Posts Tagged ‘refugees’

Photo: WeWork
Global shared-workspace company WeWork offers coffee, local beer, ample space for community events — and jobs for refugees and veterans.

Here’s a business that expects to do well by doing good. It’s shared-workspace company WeWork, which a news outlet in Philadelphia says has started offering jobs to refugees.

Marielle Mondon at PhillyVoice reports, “WeWork, one of the biggest companies spearheading the transition from traditional offices to millennial-luring co-working spaces, has announced a new commitment to hire 1,500 refugees globally in the next five years.

“The announcement comes just days after the company announced it would also hire the same number of veterans in its offices over the next five years. WeWork began seeking refugee employees through a pilot program based in New York [in 2017], working with the International Rescue Committee for a total of 50 hires. …

“In addition to encouraging WeWork offices to reach their hiring quotas, the company will also help provide refugees with mentorships and language courses. …

“Several other companies have made public initiatives to offer refugees a means of employment as they try to establish their new lives. … Starbucks pledged to hire 10,000 refugees by 2022. … Companies including Chobani and Uber made similar promises.

“WeWork CEO Adam Neumann told the Washington Post that the refugee pledge was … a way to help solve the growing problem of refugee displacement.

“The Post reports that the refugee jobs during the pilot program in New York [involved] workers taking care of the daily maintenance and tenant assistance needed in WeWork spaces.” More here.

You know what? Although the WeWork target client is a millennial, I can easily see an elderly person who can afford office space signing up to use his computer there and hang around young people — the way some older folks use libraries. I wonder if anyone would mind.

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Kurds in Ireland

Photo: Paulo Nunes dos Santos for The New York Times
Carrick-on-Shannon, a small town in the west of Ireland, where a group of Kurdish refugees were resettled from Iraq over a decade ago.

No one should claim that adjustment to life in a completely unfamiliar world is easy, but when refugees have no choice but to try and when communities have many kindhearted people, it can work.

Here is a story of how Kurdish refugees adapted to life in Ireland, of all places — and how their new home adapted to them.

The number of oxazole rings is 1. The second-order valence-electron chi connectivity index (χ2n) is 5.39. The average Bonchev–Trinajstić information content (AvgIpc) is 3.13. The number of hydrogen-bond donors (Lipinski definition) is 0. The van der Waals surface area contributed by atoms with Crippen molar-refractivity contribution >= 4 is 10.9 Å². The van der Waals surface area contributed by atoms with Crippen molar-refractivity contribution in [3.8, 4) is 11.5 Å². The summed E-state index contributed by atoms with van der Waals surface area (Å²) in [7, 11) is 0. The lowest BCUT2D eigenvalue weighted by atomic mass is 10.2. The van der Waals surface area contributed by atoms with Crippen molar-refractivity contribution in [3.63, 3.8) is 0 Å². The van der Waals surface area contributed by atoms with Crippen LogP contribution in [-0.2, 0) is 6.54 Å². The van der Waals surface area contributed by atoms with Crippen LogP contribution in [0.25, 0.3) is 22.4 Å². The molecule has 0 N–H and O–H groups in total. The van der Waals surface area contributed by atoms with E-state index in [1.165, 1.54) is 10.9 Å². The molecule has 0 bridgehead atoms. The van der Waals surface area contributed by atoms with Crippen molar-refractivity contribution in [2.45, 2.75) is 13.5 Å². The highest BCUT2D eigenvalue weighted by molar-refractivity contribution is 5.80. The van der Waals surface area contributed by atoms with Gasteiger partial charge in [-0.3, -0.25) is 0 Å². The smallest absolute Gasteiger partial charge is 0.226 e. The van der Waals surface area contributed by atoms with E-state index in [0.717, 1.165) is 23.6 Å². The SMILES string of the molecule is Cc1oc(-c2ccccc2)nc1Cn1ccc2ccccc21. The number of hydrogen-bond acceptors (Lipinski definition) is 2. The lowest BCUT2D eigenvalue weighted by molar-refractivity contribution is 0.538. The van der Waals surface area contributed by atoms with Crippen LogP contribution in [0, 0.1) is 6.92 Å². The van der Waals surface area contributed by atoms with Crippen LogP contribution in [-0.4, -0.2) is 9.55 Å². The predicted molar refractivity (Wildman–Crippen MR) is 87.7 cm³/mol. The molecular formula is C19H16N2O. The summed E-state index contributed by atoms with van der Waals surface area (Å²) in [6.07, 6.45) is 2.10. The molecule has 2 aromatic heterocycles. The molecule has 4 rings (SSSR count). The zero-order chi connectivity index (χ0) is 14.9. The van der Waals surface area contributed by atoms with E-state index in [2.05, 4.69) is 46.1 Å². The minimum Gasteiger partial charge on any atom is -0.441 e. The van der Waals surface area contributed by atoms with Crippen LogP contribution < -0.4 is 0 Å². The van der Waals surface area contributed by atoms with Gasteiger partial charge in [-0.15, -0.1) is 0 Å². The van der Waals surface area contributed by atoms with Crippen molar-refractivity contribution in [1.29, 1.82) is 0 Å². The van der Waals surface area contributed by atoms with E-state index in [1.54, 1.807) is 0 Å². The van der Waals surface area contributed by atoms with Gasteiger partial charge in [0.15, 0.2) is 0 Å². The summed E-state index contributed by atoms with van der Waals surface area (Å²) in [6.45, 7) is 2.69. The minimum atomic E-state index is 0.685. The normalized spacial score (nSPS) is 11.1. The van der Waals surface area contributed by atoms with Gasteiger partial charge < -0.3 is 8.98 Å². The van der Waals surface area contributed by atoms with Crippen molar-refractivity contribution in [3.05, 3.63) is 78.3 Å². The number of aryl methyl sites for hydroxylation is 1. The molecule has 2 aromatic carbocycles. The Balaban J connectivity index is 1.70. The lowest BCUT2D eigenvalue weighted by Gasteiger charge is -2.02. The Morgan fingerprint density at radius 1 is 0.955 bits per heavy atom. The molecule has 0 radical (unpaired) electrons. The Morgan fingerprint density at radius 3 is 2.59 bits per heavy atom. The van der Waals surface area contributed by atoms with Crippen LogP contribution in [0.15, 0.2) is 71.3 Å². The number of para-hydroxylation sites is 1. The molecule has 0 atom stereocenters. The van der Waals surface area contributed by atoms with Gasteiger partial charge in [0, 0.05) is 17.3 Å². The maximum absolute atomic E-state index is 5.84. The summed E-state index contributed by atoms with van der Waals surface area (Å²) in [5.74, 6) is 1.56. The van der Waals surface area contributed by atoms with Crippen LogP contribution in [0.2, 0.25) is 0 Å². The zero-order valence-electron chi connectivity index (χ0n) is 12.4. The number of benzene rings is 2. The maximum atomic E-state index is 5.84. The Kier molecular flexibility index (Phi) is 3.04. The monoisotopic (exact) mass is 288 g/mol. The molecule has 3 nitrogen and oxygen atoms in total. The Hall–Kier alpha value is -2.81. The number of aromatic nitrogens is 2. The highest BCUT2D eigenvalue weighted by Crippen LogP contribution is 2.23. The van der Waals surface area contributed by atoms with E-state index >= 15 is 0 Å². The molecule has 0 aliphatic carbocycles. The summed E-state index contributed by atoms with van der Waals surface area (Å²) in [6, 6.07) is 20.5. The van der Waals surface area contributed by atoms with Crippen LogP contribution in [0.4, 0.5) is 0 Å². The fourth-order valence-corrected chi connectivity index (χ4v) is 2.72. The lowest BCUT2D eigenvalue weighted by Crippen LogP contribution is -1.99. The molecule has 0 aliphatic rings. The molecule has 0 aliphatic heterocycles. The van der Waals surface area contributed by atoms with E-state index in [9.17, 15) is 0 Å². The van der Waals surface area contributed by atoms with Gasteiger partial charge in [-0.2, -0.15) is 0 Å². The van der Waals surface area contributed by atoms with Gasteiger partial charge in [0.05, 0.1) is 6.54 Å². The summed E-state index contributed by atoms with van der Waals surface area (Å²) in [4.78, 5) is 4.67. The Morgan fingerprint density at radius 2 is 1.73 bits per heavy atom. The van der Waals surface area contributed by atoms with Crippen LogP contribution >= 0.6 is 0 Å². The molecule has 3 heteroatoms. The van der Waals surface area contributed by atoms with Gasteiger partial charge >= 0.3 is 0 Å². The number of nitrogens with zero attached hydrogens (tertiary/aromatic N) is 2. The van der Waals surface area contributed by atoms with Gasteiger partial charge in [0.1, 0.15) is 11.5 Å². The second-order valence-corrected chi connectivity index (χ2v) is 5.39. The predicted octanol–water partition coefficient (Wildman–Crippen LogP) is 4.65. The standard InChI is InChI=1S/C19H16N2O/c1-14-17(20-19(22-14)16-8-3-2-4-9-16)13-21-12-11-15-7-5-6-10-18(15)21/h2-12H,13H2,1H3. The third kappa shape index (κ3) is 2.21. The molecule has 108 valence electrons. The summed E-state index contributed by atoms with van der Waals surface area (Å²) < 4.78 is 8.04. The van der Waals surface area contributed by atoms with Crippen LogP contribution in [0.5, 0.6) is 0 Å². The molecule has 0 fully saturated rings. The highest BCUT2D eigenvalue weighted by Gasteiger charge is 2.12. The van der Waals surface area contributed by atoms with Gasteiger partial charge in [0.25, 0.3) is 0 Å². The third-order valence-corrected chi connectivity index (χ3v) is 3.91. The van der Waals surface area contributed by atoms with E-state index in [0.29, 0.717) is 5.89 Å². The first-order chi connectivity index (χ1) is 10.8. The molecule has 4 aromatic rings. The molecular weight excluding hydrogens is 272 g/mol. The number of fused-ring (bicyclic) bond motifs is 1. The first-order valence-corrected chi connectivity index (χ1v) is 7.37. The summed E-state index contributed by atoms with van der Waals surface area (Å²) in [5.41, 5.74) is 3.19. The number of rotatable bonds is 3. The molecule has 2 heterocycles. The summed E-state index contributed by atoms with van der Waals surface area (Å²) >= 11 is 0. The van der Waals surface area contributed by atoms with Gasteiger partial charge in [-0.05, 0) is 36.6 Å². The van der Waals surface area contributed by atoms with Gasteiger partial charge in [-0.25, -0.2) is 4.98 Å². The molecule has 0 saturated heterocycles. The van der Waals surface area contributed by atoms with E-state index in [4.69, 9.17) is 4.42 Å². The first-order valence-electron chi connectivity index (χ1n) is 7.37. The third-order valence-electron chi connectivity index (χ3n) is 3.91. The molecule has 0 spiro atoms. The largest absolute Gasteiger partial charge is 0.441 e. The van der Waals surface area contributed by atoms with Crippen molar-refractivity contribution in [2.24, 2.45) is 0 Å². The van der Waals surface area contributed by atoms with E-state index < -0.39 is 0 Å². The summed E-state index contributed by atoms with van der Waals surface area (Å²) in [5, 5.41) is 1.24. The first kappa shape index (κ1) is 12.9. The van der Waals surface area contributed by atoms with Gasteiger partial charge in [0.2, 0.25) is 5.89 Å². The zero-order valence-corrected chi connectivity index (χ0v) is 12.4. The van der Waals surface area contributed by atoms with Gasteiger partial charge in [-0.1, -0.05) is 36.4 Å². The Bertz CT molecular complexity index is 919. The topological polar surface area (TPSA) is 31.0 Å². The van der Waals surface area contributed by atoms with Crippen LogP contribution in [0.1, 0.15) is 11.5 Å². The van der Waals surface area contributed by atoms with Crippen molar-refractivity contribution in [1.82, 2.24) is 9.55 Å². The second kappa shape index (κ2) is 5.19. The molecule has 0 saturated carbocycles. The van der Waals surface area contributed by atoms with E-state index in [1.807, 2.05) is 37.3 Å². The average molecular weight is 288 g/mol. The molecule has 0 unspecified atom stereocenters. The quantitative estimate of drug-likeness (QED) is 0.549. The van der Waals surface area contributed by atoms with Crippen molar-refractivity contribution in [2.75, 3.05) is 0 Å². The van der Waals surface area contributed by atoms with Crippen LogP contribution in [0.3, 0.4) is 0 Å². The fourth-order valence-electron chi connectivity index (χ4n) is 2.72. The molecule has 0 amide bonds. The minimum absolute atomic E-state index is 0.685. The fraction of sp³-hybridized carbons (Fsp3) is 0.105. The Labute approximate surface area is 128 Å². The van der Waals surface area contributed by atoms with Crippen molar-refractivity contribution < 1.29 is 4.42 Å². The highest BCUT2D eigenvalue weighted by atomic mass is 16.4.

Megan Specia writes at the New York Times, “A bold black-and-red sign announces Jamshid Ghafur’s business — ‘Kurdish Barber’ — up a narrow flight of stairs just off the main street of Carrick-on-Shannon in western Ireland. …

“ ‘I am happy with this small business,’ he said as he gestured around the shop with pride. ‘I feel like home here.’

“Mr. Ghafur, 37, is part of a thriving group of Kurds who adopted this small town as their own after a United Nations-supervised refugee resettlement program brought them here more than a decade ago.

“Kajal Allakarami, 29, was 17 when she arrived. … ‘Maybe it wasn’t our ways, maybe it wasn’t our traditions,’ she said, ‘but the way they respected us was huge.’

“In 2005 and 2006, around 100 Kurdish refugees, most Muslim, arrived in Carrick-on-Shannon, population 5,000, plucked from decades of displacement. …

“The government provided social welfare and language courses for the adults, while the children enrolled in the local schools. Volunteers brought food and clothes, [Fawzieh] Amiri said. Among them was Nora Burke, a Roman Catholic nun, who visited Mrs. Amiri weekly to help her practice English.

“Still, the adjustment was not easy. Sister Nora said some locals resented the state-funded support the Kurds received.

“ ‘Carrick-on-Shannon was not prepared,’ she said. ‘They just arrived and some in Carrick thought: “God, who are these people? Where did they come from? What are they here for?” ‘ …

“But bit by bit, the Kurds established themselves. …

“For members of the younger generation, resettlement has been a complex process of not just understanding Ireland but of coming to terms with their Kurdish and Irish identities. …

“Some found the adjustment more difficult. Jabar Azizi and his twin brother were 16 when their family arrived.

“ ‘My age group, it was really, really difficult for us,’ Mr. Azizi said. ‘Even though I was in Ireland, my mind was somewhere else.’

“Still, he made it through school, and credits the small town.

“ ‘They respected us and our religion,’ Mr. Azizi said. ‘They respected the way we wanted to live.’ …

“But it took tragedy for the Azizi family and the rest of the Kurdish community to know they had found a true home with their new Irish neighbors.

“In March 2012, Jalal Azizi, Jabar’s twin, was swimming with friends in the Shannon river during a rare warm snap when he got into difficulty and drowned. The whole town was shaken. Shops shut their doors and residents lined the road to pay their respects as the 21-year-old’s funeral cortege passed by.

“ ‘To be honest, we didn’t expect that with our brother,’ Mr. Azizi said. ‘His death really touched everyone.’ …

“ ‘When he passed away, we saw all the community from Carrick-on-Shannon gathering in my house,’ Mr. Azizi said. ‘It is something I will never forget in the years to come; it is something I will tell my son about.’ ”

More here.

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On September 20, Moby took part in #giveahome 2017 – a day of secret shows in homes around the world in solidarity with refugees. It was organized by Amnesty International and Sofar Sounds. Watch here, http://on.moby.com/2gUdSuL.

Many artistic people are sensitive to the struggles of the disenfranchised. That’s why as many as 1,000 musicians answered a call from Amnesty International to contribute their talents in support of refugees this past September.